The cross-sections shown in FIGS. 3 and 4 illustrate in greater detail the shape of the contact members 7 and 9 as well as the construction of the housing 1. The housing 1 in this embodiment comprises two parts 37 and 39, which are secured toeach other, for example, by means of a screw or by ultrasonic welding, after they have been arranged on the cable holder 3 in a manner such that the disk-shaped part 19 of the insulating body 15 is received in the groove 21.

The two contact members 7 and 9 consist of strips of resilient material, for example phosphor bronze, which are each bent approximately into the shape of a U. In one limb of each U there is formed a curved re-entrant portion 41 which is directedtowards the other limb and which defines an area or point of contact with the slip rings 11, 13 respectively. At the free end of this limb there is provided a connection tag 43, via which the contact members 7, 9 are connected to conductors 45, 47,respectively. These conductors, which are not visible in FIG. 1 project axially from the housing 1 on the side thereof remote from the cable holder 3 and are connected to an apparatus (not shown) in which the housing is secured or of which the housingforms part. The connection between the connection tags 43 and the conductors 45 and 47 may be, for example, a crimped connection. Due to the fact that the distances between the connection tags 43 and the areas or points of contact of the contactmembers 7, 9 with the slip rings 11, 13 respectively, defined by the re-entrant portions 41, are very short, the contact members 7, 9 are heated only slightly by the current flowing to the conductors 45, 47 from the respective slip rings. Consequently,current intensities of 10 A or higher are permissable when a temperature increase of at most 45.degree. C. is accepatable. The free end of the other limb of each U resiliently engages the wall of the housing 1 so that the contact members 7, 9 are heldbetween the wall of the housing on the one hand and the slip rings 11 and 13, respectively, on the other hand. The curvature of the re-entrant portion 41 is chosen so that in the case of the contact member 7 this portion contacts the smaller slip ring11 over at least part of the circumference of this ring. The larger slip ring 13 is contacted by the contact member 9 at two points, namely, at the ends of the respective re-entrant portion 41.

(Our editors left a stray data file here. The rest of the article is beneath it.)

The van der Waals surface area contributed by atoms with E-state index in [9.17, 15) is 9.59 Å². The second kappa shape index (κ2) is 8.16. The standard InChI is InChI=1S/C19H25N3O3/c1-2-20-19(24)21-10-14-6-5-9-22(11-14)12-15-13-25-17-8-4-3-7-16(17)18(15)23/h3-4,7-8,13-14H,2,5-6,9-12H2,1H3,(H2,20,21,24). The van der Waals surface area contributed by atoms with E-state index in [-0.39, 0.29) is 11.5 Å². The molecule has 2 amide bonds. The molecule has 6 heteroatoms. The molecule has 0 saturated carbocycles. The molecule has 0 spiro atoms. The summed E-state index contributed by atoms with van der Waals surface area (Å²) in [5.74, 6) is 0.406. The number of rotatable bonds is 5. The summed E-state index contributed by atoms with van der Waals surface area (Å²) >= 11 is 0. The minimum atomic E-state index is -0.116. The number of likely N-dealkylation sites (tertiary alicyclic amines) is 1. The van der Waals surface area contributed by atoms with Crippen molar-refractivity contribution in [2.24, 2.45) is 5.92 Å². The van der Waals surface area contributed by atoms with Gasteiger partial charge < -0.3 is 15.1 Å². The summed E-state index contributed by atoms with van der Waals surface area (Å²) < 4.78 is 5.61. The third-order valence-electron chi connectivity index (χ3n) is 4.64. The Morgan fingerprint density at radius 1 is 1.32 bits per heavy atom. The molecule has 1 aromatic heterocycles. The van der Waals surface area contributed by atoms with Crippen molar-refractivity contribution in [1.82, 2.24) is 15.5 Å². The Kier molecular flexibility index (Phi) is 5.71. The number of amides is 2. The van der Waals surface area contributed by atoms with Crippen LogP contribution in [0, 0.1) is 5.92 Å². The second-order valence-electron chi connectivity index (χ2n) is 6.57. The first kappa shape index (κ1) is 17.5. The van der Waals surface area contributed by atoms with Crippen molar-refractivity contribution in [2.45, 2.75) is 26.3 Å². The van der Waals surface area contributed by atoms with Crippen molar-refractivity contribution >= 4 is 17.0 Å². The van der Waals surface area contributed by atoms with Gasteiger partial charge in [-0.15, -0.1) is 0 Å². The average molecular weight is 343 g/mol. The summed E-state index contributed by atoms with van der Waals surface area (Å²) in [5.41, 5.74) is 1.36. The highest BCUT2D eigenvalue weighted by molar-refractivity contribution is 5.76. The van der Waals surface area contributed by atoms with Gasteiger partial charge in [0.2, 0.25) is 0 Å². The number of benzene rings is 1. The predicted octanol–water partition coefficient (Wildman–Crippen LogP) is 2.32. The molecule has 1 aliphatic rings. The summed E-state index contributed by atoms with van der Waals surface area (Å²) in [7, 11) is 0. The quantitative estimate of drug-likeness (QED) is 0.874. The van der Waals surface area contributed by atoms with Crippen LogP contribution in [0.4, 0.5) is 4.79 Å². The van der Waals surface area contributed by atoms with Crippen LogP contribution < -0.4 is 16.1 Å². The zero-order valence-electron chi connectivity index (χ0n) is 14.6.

FIGS. 5 to 7 show a second embodiment of the coupling according to the invention, which is distinguished from the first embodiment in that the housing 49 is made in one piece. Components corresponding to those in the first embodiment shown inFIGS. 1 to 4 are designated by the same reference numerals. The housing 49 is provided on its inner surface with two diametrically opposed resilient hooks 51, the distance between the ends of these hooks being slightly smaller than the diameter of thedisk-shaped part 19 of the insulating body 15. When the cable holder 3 is inserted into the housing 49 from the right-hand side, the disk-shaped part 19 snaps behind the hooks 51 and the cable holder is thereby rotatably and captively journaled in thehousing.

The resilient contact members 7, 9 have the same shape as the contact members of the first embodiment. They are connected to conductors 53 and 55, respectively, which in contrast to the conductors 45, 47 project laterally from the housing 49through two apertures 57 and 59 in the wall of the housing. The contact members 7 and 9, connected to the conductors 53 and 55, respectively, are inserted into the housing through these openings 57 and 59, respectively, after the cable holder 3 has beensecured in the housing 49. On the inner surface of the wall of the housing 49 shoulders 61 and 63 are formed, behind which the free ends of the contact members respectively engage with a snap action when the contact members are inserted into thehousing. As a result of this engagement the contact members 7, 9 cannot drop out of the housing.

The housing 1 or 49 may, if desired, be provided on the side remote from the cable holder 3 with resilient hooks (not shown) which operate with a snap action to connect the housing to an apparatus. Of course, the housing may alternatively besecured to the apparatus by any of several other known means, for example, by screws. If desired, such housing may alternatively be formed as a part of the housing of the apparatus.